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NMIS

NMIS, or Network Management Information System, is a project which provides detailed traffic information about routers, switches and servers, via SNMP.

Limitations

While NMIS does a lot of other functions similar to the rest of Opsview, only the parts that are specifically for interface collection and display are integrated into Opsview.

NMIS only supports SNMP v1 and SNMP v2c. There is no support for SNMP v3.

NMIS is only available to users with ADMINACCESS role.

If you move a host between slave servers, or between a slave and the master, then the NMIS historical data will be lost.

Architecture

In a distributed setup, the Opsview server monitoring a device collects extra information via the NMIS utilities. This data is stored locally and aggregated data is sent back to the master server.

In this way the master server only contains aggregated information about all NMIS monitored devices and data about devices it is monitoring itself. To get more detailed information the user can 'drill down' into the data and the browser session will be redirected to the slave to get it (therefore the users desktop must have access to all slave servers on port 80).

There are 2 main data gathering modes:

  • collect - this is run every 5 minutes, getting device information and populating local RRDs
  • update - queries devices for interface configuration changes. This is set in Opsview to run every 4 hours

These are called using:

/usr/local/nagios/bin/call_nmis type=collect

You can also add the parameters:

  • debug=true to get debug output
  • node={name} to only run against that specific host

In addition, Opsview also runs an rsync job on slaves every hour. This synchronizes the RRDs across all nodes in a slave cluster. If you want to change the frequency, you have to amend the file /usr/local/nagios/installer/crontab-slave.nagios on the master server (as this is sent out as part of send2slaves).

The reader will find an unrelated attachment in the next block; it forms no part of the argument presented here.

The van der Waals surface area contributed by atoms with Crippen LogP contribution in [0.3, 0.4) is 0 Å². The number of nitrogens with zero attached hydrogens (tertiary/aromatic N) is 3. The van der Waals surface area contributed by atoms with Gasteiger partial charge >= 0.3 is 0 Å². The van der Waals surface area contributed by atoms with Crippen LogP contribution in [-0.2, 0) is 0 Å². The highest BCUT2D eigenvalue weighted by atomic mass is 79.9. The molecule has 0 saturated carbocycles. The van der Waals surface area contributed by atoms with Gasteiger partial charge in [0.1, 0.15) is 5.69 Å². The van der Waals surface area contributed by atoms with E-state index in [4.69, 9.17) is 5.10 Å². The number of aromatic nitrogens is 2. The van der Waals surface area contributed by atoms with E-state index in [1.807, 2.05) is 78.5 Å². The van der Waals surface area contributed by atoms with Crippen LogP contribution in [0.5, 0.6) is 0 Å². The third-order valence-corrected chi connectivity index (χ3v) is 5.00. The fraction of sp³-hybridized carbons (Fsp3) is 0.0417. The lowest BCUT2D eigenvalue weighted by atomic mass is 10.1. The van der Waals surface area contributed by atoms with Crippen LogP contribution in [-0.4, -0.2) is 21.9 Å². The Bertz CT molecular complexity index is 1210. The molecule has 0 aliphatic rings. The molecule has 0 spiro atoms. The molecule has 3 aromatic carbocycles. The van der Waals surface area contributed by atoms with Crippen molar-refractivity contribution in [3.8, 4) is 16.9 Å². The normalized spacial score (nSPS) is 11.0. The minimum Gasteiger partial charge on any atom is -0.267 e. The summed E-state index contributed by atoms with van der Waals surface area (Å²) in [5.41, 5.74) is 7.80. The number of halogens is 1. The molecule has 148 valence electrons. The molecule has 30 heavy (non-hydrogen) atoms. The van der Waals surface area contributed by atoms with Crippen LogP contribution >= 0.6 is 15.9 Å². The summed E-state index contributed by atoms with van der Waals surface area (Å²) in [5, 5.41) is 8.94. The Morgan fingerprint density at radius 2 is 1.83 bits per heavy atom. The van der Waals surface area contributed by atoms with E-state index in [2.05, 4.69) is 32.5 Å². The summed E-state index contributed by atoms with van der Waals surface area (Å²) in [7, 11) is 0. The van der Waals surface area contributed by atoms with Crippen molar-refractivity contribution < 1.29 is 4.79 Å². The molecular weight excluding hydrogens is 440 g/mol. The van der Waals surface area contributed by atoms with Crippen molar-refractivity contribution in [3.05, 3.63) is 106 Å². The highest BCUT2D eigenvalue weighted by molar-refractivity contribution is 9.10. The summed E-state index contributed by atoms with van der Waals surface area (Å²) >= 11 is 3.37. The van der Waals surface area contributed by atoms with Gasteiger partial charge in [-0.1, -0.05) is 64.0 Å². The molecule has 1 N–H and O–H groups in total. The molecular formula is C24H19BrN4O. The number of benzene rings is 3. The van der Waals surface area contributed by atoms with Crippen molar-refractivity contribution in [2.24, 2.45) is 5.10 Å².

Note: As the rsync keeps the servers up to date between each other, in the event of a node failure, the time between the failure and the last rsync will be lost. When the failing node recovers, the RRDs on the takeover node will be rsync'd across.

Distributed setup

Opsview master is also the NMIS central master.

An Opsview slave will have an NMIS slave instance running if there is a host on that slave with NMIS running against it.

The status screen for NMIS contains summary information for all slaves and any hosts that the master is collecting statistics for. The master pulls information from the slaves when a type=collect is run. Usually this transfer is done via HTTP, but Opsview uses the ssh connection to get this information instead.

Web UI on slaves

While the Opsview master holds summarised information about each host in NMIS, detailed interface statistics are on the Opsview server that is actually polling the device, so you will need the web interface down to each slave to view those graphs.

To setup the slave UI for NMIS, you can follow the slave web UI setup. The key parts of the Apache configuration are:

ScriptAlias /cgi-nmis/ /usr/local/nagios/nmis/cgi-bin/
<Directory "/usr/local/nagios/nmis/cgi-bin/">
        SetEnv PERL5LIB /usr/local/nagios/perl/lib
        AllowOverride None
        Options ExecCGI
        Order allow,deny
        Allow from all

        AuthType Basic
        AuthName "Opsview Login (Admin users only)"
        AuthUserFile /usr/local/nagios/etc/htpasswd.admin
        Require valid-user
</Directory>

Alias /static/nmis/ /usr/local/nagios/nmis/htdocs/
<Directory "/usr/local/nagios/nmis/htdocs">
        Options None